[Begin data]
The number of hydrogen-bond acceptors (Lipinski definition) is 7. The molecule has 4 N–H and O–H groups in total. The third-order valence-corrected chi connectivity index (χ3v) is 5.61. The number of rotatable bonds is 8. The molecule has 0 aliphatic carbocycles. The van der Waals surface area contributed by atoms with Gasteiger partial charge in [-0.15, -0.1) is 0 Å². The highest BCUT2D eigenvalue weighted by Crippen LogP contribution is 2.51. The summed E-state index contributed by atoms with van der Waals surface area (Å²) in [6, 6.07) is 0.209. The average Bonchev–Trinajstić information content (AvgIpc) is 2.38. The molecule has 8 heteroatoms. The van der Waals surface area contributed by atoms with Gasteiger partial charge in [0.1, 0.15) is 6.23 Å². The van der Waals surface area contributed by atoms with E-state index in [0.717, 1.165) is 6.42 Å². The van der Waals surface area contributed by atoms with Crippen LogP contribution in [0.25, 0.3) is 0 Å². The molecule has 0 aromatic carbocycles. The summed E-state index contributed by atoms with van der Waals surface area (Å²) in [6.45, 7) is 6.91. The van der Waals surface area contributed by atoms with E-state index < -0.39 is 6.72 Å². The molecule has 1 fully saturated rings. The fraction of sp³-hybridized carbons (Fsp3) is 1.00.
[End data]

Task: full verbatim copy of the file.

The number of hydrogen-bond acceptors (Lipinski definition) is 7. The molecule has 4 N–H and O–H groups in total. The third-order valence-corrected chi connectivity index (χ3v) is 5.61. The number of rotatable bonds is 8. The molecule has 0 aliphatic carbocycles. The van der Waals surface area contributed by atoms with Gasteiger partial charge in [-0.15, -0.1) is 0 Å². The highest BCUT2D eigenvalue weighted by Crippen LogP contribution is 2.51. The summed E-state index contributed by atoms with van der Waals surface area (Å²) in [6, 6.07) is 0.209. The average Bonchev–Trinajstić information content (AvgIpc) is 2.38. The molecule has 8 heteroatoms. The van der Waals surface area contributed by atoms with Gasteiger partial charge in [0.1, 0.15) is 6.23 Å². The van der Waals surface area contributed by atoms with E-state index in [0.717, 1.165) is 6.42 Å². The van der Waals surface area contributed by atoms with Crippen LogP contribution in [0.25, 0.3) is 0 Å². The molecule has 0 aromatic carbocycles. The summed E-state index contributed by atoms with van der Waals surface area (Å²) in [6.45, 7) is 6.91. The van der Waals surface area contributed by atoms with E-state index < -0.39 is 6.72 Å². The molecule has 1 fully saturated rings. The fraction of sp³-hybridized carbons (Fsp3) is 1.00.